Common to both Section 8-2601 and Section 606.5(c) is the corroborating evidence requirement. What constitutes corroborating evidence will vary from case to case, but certain types of evidence stand out:
- A statement from a doctor or other medical expert that physical abuse occurred can constitute corroborating evidence.
- Photos of bruising or other physical injures can corroborate a claim from the child of physical abuse.
While other things could theoretically constitute corroborating evidence, case law does not provide a complete list. Indeed, disagreements exist between some Illinois courts concerning what can rise to the level of corroborating evidence.
Corroborating evidence typically shows that some type of abuse occurred; it does not necessarily show who caused the harm. The existence of corroborating evidence in the form of bruises on a child shows that child was hurt, but it does not necessarily show the child was hit or who hit the child. In cases of sexual abuse, the existence of the injury typically shows that abuse occurred, but it does not show who abused the child. Given the limited information typically provided by corroborating evidence, the child’s statement is oftentimes essential.
What Can Be Admitted Under Section 8-2601?
Under Section 8-2601, a parent can testify as to what the child told them about abuse by the other parent if:
- Corroborating evidence exists,
- The child is “unavailable” to testify, and
- The court conducts a hearing to determine whether the “time, content, and circumstances of the statement provide sufficient safeguards of reliability.”
When a Child is Unavailable
What the word “unavailable” means in Section 8-2601 is not fully developed in the caselaw. Caselaw does support the argument that a very young child is “unavailable” to testify in a court hearing. For older children, the unavailability requirement in Section 8-2601 may be harder to meet and could prevent a parent from testifying as to what the child stated about the abuse.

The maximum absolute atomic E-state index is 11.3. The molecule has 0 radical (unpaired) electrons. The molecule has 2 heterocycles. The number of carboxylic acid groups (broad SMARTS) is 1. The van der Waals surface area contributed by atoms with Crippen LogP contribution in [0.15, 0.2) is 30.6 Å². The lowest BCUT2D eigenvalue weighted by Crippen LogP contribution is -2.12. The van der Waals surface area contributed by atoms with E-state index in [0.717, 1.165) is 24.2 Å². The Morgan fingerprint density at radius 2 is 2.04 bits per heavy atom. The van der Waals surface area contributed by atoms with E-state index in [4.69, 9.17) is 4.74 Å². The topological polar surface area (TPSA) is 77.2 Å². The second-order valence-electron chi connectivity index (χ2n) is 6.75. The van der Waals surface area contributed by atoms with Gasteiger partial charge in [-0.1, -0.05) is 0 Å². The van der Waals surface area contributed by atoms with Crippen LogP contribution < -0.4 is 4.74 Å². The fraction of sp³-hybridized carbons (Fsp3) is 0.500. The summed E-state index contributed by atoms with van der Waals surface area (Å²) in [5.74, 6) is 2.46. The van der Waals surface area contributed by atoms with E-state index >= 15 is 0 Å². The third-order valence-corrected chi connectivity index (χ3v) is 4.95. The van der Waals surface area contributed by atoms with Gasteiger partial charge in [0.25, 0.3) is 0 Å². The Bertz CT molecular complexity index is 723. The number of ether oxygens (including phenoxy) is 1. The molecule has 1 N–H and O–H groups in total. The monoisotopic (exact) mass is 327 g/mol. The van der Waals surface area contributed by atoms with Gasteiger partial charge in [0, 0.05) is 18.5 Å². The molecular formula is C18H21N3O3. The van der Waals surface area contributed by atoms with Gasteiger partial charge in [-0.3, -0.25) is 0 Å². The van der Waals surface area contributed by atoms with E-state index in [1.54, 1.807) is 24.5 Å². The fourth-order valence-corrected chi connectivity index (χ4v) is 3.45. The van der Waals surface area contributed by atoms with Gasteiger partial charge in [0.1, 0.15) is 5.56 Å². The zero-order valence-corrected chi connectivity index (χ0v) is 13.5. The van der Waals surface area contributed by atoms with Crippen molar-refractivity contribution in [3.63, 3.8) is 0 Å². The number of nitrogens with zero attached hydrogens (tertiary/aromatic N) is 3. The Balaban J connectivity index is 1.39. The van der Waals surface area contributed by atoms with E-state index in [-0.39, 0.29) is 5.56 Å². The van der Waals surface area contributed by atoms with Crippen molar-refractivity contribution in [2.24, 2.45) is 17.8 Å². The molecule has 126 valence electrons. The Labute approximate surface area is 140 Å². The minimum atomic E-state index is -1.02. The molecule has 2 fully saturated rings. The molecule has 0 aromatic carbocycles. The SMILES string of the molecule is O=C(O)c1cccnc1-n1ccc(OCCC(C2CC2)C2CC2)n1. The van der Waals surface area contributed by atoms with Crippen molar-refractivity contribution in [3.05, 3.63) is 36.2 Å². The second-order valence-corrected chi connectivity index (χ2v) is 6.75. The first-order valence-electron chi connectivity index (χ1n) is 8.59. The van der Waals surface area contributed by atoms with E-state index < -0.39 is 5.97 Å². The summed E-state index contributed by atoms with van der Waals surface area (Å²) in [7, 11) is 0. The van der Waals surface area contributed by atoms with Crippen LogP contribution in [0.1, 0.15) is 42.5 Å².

The Reliability Hearing
The reliability hearing looks at the context surrounding the child’s statement[s] about abuse to determine if the statement[s] appears reliable. The problem with a hearsay statement is that the person accused of misconduct cannot cross-examine the person who made the statement. Simply accepting the parent’s statement about what the child said raises the concern that the parent may not be telling the truth or has embellished what the child actually said. In cases involving allegations of serious abuse, the child will probably have spoken to a number of other individuals: for example, a doctor, a social worker, a teacher, a police officer, a DCFS investigator. The child repeating the abuse statement to those individuals will make the hearsay statement more reliable. This, however, does not rule out the possibility that the parent accusing the other parent of abuse might have coached or pressured the child into making the statement. The reliability hearing is how the court can protect children from abuse while also carefully evaluating the possibility that the statement was fabricated or coached.